This page collects thinking about mechanisms that support type-safe distribution
of Haskell programs, particularly focusing on the issues of serialisation.
The corresponding Trac ticket to track progress is #7015 (closed).
Several distinct layers are involved; they constitute the main payload of this design:
Typeable: built-in support for generating and using run-time type representations. The Typeable class has been part of (GHC) Haskell for many years, but it needs to evolve further.
StaticPointers: built-in support for so-called static pointers. These were introduced in the original Cloud Haskell paper (link below), but the design was not fleshed out there.
DistributedClosures: library support for serialisable closures. These closures can be implemented in a library, distributed-closure building on the two layers below, but the design of that library is far from trivial.
Our goal is to identify the smallest possible built-in extension to GHC, with
the smallest possible trusted code base, that would enable
libraries like distributed-closure to be written in an entirely type-safe way.
See also this ticket about rationalising the runtime reflection naming structures: #10068.
Much of what is suggested here is implemented, in some form, in two existing projects
Simon PJ's long blog post is also relevant, but mainly as background. It should eventually be fully subsumed by the above pages.
The rest of ths page gives background, to set the scene for the main pages above.
In distributed programming, processes on different nodes exchange data
by asynchronously sending messages to each other. It is useful to go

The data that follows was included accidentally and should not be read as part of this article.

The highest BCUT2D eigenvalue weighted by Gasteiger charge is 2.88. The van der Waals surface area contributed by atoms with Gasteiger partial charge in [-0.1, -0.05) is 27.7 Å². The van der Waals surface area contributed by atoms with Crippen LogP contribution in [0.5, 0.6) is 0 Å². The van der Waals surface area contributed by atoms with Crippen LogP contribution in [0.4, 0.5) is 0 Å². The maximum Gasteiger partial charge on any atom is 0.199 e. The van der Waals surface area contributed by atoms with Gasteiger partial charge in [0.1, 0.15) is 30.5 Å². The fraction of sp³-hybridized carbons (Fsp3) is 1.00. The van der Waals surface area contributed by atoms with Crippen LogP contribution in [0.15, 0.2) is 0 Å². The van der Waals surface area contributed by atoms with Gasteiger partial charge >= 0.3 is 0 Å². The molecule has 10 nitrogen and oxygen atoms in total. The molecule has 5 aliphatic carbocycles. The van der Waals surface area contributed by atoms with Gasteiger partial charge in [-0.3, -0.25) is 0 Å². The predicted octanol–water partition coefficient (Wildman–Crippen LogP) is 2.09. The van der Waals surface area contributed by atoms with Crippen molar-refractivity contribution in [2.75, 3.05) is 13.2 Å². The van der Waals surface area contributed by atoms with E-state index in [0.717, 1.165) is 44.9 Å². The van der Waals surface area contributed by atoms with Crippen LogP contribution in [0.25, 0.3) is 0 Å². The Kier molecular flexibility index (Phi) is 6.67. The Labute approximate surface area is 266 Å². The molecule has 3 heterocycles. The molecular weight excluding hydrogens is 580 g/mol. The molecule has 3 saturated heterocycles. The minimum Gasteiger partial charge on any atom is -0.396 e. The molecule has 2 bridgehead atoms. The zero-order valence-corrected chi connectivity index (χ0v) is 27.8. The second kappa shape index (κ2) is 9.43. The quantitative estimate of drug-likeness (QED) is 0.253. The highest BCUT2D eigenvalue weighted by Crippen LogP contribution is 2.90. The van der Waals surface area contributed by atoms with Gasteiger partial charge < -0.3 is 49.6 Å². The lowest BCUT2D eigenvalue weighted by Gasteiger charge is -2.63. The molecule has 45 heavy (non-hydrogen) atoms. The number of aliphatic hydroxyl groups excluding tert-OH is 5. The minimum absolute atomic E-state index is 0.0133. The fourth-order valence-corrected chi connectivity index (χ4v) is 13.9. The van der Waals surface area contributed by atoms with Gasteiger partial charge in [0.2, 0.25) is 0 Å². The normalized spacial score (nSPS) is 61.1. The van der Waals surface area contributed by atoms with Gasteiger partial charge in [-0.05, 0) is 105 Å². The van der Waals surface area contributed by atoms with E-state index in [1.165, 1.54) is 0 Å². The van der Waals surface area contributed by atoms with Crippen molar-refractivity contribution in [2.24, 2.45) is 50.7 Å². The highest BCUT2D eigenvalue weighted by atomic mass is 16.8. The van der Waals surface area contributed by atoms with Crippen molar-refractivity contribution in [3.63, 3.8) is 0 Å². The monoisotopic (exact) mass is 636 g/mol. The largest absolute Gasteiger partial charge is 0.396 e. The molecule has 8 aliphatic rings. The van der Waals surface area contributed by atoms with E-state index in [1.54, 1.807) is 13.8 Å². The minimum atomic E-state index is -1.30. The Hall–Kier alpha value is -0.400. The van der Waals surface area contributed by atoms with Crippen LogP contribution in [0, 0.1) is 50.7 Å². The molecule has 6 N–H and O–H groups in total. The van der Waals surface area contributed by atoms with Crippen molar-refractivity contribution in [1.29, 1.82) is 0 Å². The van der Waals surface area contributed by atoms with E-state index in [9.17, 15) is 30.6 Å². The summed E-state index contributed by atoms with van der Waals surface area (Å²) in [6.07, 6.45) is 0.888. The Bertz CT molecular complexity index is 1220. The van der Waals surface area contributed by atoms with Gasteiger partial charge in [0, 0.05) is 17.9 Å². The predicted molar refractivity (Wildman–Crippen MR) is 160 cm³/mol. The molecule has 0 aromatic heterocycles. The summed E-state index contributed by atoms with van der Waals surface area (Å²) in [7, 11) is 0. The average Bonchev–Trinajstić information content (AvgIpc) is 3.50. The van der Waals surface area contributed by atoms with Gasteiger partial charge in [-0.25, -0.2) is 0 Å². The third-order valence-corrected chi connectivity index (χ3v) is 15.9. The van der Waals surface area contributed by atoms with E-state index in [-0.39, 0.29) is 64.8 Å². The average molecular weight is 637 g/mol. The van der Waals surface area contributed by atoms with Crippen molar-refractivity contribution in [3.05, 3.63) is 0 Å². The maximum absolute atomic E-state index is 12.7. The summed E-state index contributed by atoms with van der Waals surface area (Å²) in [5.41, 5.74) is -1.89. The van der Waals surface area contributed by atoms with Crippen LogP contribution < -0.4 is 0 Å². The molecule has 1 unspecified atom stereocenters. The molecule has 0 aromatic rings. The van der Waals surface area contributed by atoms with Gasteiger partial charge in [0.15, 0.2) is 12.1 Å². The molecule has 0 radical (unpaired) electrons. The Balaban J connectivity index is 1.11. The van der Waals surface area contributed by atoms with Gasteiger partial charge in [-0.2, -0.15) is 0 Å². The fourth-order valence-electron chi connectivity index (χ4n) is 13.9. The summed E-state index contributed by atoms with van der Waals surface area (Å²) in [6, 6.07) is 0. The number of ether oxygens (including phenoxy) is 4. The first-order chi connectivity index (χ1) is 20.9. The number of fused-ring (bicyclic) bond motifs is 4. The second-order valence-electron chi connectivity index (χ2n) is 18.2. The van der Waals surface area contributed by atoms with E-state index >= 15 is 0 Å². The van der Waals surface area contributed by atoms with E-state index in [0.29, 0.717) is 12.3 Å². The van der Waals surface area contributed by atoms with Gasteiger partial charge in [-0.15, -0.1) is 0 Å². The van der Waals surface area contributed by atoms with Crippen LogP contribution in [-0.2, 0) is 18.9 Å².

beyond this model, and allow processes to send other processes to
other nodes, not just first-order data. For instance, an extremely
useful feature of distributed frameworks in Hasell (e.g.
and other languages (Erlang, Scala), is the ability for a process on
one node to spawn a process on another node.
For example, consider a simple calculator-as-a-service. It is
a process living on some node B, accepting requests of some type
ArithRequest, allowing to express simple arithmetic expressions.
Given a request, the calculator-as-a-service must decode it, interpret
the arithmetic expression, and return the result. But ideally, one
would like a more direct way of performing computations remotely. As
a client, a process on some node A, we would like to be able to do
something like the following instead:
client = do spawn nodeB $ plus 10 2 spawn nodeB $ mult (2^10) (3^10) spawn nodeB $ neg 1
This avoids the need for effectively defining a new DSL, and avoids
the need for an interpreter for this DSL on the other end. Expressing
computations as straight Haskell expressions allows us to reuse GHC's
syntax and type checking at little cost. The above code is similar to
what one would write in a concurrent but single-node setting, using
forkIO instead of spawn. Except that the above snippet implies that
spawn is able to serialize arbitrary Haskell values (or closures).
This is undesirable, because in general closures might capture all
manner of system and local resources (e.g. sockets, locks, file
descriptors) that it makes no sense to send on the wire. We instead
want to limit what can be spawned in this manner to so-called static
closures: values expressed using only top-level identifiers,
literals, and serializable locally-bound variables.
I'm going to assume a a type class Serialisable, something like this:
class (Typeable a, Binary a) => Serialisable aclass Binary a where encode :: a -> ByteString decode :: ByteString -> Maybe (a, ByteString)
(The real class Binary uses a Put and Get monad (with methods put and get), but I'll use the simpler form above because it introduces all issues that we need here without the clutter of the Real Thing.)
I'll use "encode" and "decode" as synonyms for "serialise" and "deserialise", because the former are easier to pronounce.